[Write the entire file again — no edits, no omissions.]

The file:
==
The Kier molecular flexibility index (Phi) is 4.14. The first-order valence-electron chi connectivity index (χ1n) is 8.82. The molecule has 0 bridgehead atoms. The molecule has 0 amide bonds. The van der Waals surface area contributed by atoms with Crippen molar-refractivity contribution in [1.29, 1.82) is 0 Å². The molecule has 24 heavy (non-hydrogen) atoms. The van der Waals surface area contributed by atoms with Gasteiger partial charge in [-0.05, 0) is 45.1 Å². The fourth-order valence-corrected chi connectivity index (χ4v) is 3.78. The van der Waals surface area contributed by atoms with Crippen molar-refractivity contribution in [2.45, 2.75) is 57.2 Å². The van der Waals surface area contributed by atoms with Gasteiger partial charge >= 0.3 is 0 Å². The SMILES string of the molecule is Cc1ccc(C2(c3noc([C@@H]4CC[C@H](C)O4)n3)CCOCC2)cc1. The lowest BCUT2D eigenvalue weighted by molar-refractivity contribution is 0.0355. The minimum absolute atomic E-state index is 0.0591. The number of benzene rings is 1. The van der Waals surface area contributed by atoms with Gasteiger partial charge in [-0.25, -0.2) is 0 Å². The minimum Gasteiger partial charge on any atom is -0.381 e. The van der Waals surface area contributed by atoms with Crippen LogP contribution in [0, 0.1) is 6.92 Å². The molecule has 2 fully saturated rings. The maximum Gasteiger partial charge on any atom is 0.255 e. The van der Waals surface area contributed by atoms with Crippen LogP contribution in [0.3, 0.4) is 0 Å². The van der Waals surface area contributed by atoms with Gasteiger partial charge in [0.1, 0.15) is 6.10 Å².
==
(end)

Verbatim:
The Kier molecular flexibility index (Phi) is 4.14. The first-order valence-electron chi connectivity index (χ1n) is 8.82. The molecule has 0 bridgehead atoms. The molecule has 0 amide bonds. The van der Waals surface area contributed by atoms with Crippen molar-refractivity contribution in [1.29, 1.82) is 0 Å². The molecule has 24 heavy (non-hydrogen) atoms. The van der Waals surface area contributed by atoms with Gasteiger partial charge in [-0.05, 0) is 45.1 Å². The fourth-order valence-corrected chi connectivity index (χ4v) is 3.78. The van der Waals surface area contributed by atoms with Crippen molar-refractivity contribution in [2.45, 2.75) is 57.2 Å². The van der Waals surface area contributed by atoms with Gasteiger partial charge >= 0.3 is 0 Å². The SMILES string of the molecule is Cc1ccc(C2(c3noc([C@@H]4CC[C@H](C)O4)n3)CCOCC2)cc1. The lowest BCUT2D eigenvalue weighted by molar-refractivity contribution is 0.0355. The minimum absolute atomic E-state index is 0.0591. The number of benzene rings is 1. The van der Waals surface area contributed by atoms with Gasteiger partial charge in [-0.25, -0.2) is 0 Å². The minimum Gasteiger partial charge on any atom is -0.381 e. The van der Waals surface area contributed by atoms with Crippen LogP contribution in [0, 0.1) is 6.92 Å². The molecule has 2 fully saturated rings. The maximum Gasteiger partial charge on any atom is 0.255 e. The van der Waals surface area contributed by atoms with Crippen LogP contribution in [0.3, 0.4) is 0 Å². The van der Waals surface area contributed by atoms with Gasteiger partial charge in [0.1, 0.15) is 6.10 Å².